What the world agrees with by @ellis2013nz

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A serious, decades-long attempt to understand different peoples’ values

David Hood (@Thoughfulnz) has been posting some interesting snippets of analysis using the World Values Survey data (like this example). This inspired me to have a look at the data myself; something that’s been on my to-do list for years. I have analysed it before, but a long while ago and for only a single specific purpose, and I wanted to get a more general overview of it.

The World Values Survey is an amazing multi-decade (started in 1981) network of scientists doing their best to create standard, internationally comparable, nationally representative data on values and their impact on social and political life.

It’s an impressive resource, with six waves of data already published and a seventh in preparation. I’ve only had a few hours today to look at it and that’s enough to make me want to come back. But let’s start with my finishing point for today – a big graphic of around 40 of the questions from the various surveys, showing how much people in different countries agree with various statements:

It really needs a big screen of course. Click on the image to open it in its own tab of the browser.

I find this fascinating and hope you do to. It’s a graphic that repays close attention, and the more I look at it the more interesting snippets I find. The ordering of the graphic with the most “agreed-with” statements at the top and the most “agreeing” countries on the right is crucial. It means that you can look up or across the graphic and look the squares of unusual colour that indicate exceptions. Here’s just some of the things that I noticed:

  • The United States stands out for its residents agreement with “Under some conditions, war is necessary to obtain justice”
  • The people of Hong Kong don’t agree that they are autonomous individuals
  • The people of Sweden are inclined to agree that all religions should be taught in public schools; and to disagree that “when jobs are scarce, employers should give priority to people of this country:
  • Residents of former Soviet Union countries (Belarus, Russia, Kazakhstan, Ukraine) stand out for not agreeing with “I see myself as part of my local community”

Data wrangling

I have in mind the plan to eventually grab all six waves of the World Values Survey, as the real benefit of this sort of data comes not just from cross-country comparisons but comparisons over time. I also wanted a way of wrangling the data that would lend itself to efficient analysis of multiple questions at once. Both of these needs pushed me away from the common way of treating survey with one row per respondent, one column per question to a more efficient data model as used in data warehousing.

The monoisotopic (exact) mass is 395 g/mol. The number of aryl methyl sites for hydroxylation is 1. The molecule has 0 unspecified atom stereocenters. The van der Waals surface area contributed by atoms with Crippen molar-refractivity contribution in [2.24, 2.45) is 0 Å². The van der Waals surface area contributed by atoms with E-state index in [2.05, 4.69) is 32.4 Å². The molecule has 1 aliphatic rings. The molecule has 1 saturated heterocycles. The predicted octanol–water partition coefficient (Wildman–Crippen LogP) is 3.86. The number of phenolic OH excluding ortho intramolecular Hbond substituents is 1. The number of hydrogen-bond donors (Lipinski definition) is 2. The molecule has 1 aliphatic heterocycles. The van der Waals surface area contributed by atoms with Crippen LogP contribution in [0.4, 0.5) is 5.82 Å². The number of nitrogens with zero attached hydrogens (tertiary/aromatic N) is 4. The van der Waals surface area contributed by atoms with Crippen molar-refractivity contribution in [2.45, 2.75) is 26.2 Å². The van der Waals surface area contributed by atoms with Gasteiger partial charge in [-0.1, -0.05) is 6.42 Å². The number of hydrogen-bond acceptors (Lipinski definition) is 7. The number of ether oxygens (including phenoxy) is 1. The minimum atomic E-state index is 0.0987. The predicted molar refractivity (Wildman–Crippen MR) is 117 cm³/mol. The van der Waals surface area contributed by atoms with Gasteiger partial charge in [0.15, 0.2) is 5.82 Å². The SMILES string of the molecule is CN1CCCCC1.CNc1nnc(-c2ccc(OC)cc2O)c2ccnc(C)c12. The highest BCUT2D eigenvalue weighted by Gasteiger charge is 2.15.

At first I did this all in R, but then I found that when I got to the analysis stage and wanted to join my 38 million row fact table to the 90,000 row dimension table I ran out of memory. I needed a database so that hard disk could be used when the going gets tough, and to draw on all the optimisation built into that software for exactly this job. So I ended up with this toolchain (which is a very common one for me):

  • data import, cleaning and some normalising in R
  • upload into a database with the right disciplines and constraints, and (sometimes, not today) finishing off the cleaning and normalising
  • for analysis, do the heavy lifting in SQL queries but bring filtered or aggregated data into R for any statistical modelling or for presentation.

Here’s the R code for the first step. It draws first on code by David Hood for extracting the infromation on questions and answers that was encoded in the original file as attributes; then moves on to split the data into four tables representing respondents, questions, possible responses and (finally) the 38 million combinations of respondent – question – response combinations in a single long, thin table.


# correct citation must be used WV6_Data_R_v20180912; . 

# Obtain data from here:
# http://www.worldvaluessurvey.org/WVSDocumentationWV6.jsp
# including filling in a form re appropriate use etc.

# load in data:
wvs <- readRDS("../data/F00007762-WV6_Data_R_v20180912.Rds")

#--------------extract labels and questions-----------
# label code from David Hood @Thoughtfulnz https://gist.github.com/thoughtfulbloke/8d6e016a74039c030ba3871dca36c19c

unlabel <- function(x){
  codes <- attr(x, "labels")
  if(is.null(codes)) {
    print(paste("No labels with",attr(x, "label")))
  df <- data.frame(y = as.numeric(x), stringsAsFactors = FALSE)
  replacement <- data.frame(
    y = as.numeric(codes),
    newform = names(codes),
    stringsAsFactors = FALSE
  df2 <- df %>% left_join(replacement, by="y") %>%
    mutate(newform = ifelse(is.na(newform), as.character(x), newform))
  if(length(x) == length(df2$newform) &
     sum(is.na(x)) == sum(is.na(df2$newform))){
  } else {
    print(paste("Problem with",attr(x, "label")))

wv <- wvs %>%